The histologic changes do no definitively point to a particular etiology, but the degree of inflammatory activity, the presence of focal confluent parenchymal collapse, and the plasma cell-rich infiltrate all suggest the possibility of autoimmune hepatitis. Other causes of chronic hepatitis such as the hepatitis viruses and drugs should also be considered, however.
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Liver Transplant Topics
The liver biopsy shows generally intact lobular landmarks, but there is considerable portal expansion and inflammation with zones of bridging fibrosis. In one portion of the biopsy there has been apparent panlobular parenchymal collapse with fibrosis. The portal areas contain a moderate predominantly mononuclear infiltrate containing numerous scattered and clustered plasma cells. This is associated with obvious piecemeal necrosis of moderate degree. Bile ductular proliferation is patchy and minor and there are a few associated neutrophils and eosinophils. Intralobular bile ducts are intact and show mild focal injury, but no florid duct lesions or granulomatous cholangitis is seen. The parenchyma demonstrates mild mononuclear infiltrate associated with focal necroses and a more diffusely distributed liver cell swelling. There is mild macrovesicular steatosis and occasional hepatocytes contain glycogenated nuclei. The architectural distortion is well demonstrated in trichrome and reticulin stains. The PAS stain is not diastase pretreated, but appears to show no positive staining globules. The iron stain demonstrates a few kupffer cells with positive staining, but no significant hepatocellular accumulation. No ground glass hepatocytes, viral inclusions or other pigment deposition is seen.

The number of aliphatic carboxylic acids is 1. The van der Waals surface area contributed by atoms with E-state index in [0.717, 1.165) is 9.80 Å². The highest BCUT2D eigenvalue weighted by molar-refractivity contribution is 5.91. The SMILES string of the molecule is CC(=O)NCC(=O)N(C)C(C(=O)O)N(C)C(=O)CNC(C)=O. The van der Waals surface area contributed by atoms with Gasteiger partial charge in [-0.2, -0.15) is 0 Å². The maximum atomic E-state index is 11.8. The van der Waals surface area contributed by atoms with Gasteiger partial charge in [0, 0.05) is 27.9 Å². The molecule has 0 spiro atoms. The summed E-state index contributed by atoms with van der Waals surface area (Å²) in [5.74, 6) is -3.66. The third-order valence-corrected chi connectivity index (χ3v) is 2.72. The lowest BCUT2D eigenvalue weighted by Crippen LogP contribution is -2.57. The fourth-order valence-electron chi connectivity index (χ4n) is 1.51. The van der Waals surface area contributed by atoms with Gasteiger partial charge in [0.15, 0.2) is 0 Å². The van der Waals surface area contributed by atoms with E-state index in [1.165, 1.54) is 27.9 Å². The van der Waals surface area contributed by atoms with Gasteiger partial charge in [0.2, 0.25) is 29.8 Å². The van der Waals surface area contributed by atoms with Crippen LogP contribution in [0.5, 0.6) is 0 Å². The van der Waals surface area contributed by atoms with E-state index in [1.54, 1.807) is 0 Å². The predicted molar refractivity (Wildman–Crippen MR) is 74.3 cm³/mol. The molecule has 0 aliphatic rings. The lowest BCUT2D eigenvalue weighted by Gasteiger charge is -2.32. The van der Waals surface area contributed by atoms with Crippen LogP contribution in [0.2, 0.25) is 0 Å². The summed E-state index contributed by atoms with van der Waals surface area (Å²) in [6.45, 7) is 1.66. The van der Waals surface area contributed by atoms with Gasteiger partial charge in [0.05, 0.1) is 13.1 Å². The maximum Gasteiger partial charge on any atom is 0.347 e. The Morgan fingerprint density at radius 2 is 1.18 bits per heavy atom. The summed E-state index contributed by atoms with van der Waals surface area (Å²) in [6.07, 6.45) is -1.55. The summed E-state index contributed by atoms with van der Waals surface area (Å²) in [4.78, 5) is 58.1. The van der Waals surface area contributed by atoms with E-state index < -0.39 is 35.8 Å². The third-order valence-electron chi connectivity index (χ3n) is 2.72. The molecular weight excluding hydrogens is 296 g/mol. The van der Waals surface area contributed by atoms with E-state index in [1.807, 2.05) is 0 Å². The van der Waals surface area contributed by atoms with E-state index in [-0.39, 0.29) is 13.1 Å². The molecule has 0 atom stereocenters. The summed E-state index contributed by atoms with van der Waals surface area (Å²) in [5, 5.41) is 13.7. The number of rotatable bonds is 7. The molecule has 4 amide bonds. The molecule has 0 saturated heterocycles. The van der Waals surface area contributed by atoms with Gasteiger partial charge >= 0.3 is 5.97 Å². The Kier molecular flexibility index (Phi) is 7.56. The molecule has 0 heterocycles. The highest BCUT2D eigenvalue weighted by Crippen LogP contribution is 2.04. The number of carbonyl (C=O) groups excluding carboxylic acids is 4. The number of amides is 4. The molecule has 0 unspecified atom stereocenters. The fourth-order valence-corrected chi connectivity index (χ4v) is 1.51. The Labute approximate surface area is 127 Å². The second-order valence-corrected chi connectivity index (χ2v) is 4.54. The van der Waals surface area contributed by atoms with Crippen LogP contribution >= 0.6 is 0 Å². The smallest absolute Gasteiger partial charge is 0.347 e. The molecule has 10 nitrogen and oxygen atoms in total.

Overall, the changes are those a active chronic hepatitis that has progressed with piecemeal and confluent necrosis to bridging fibrosis. Early architectural distortion has appeared but cirrhosis has not yet developed. Several of the findings in the biopsy suggest autoimmune hepatitis as the underlying cause of the chronic hepatitis. This should be correlated with serologic and laboratory data. In addition, of course, other causes of chronic hepatitis such as hepatitis viruses, drugs should be excluded. The histologic activity index is assessed as follows:
|KNODELL'S HISTOLOGY ACTIVITY INDEX|
|Periportal and bridging necrosis||(0-10)||5|
|Intralobular degeneration and necrosis||(0-4)||3|
The numerical scoring system of histologic activity index (HAI) has been developed to grade the liver biopsies of chronic active hepatitis. This is based on four categories of periportal and bridging necrosis, intralobular degeneration and necrosis, portal inflammation and fibrosis, with total score of up to 22. This scoring system is correlated well with the severity of disease. A copy of the original paper published by the American Association for the Study of Liver Disease [Hepatology 1:431, 1981] is available at the Department of Pathology upon request.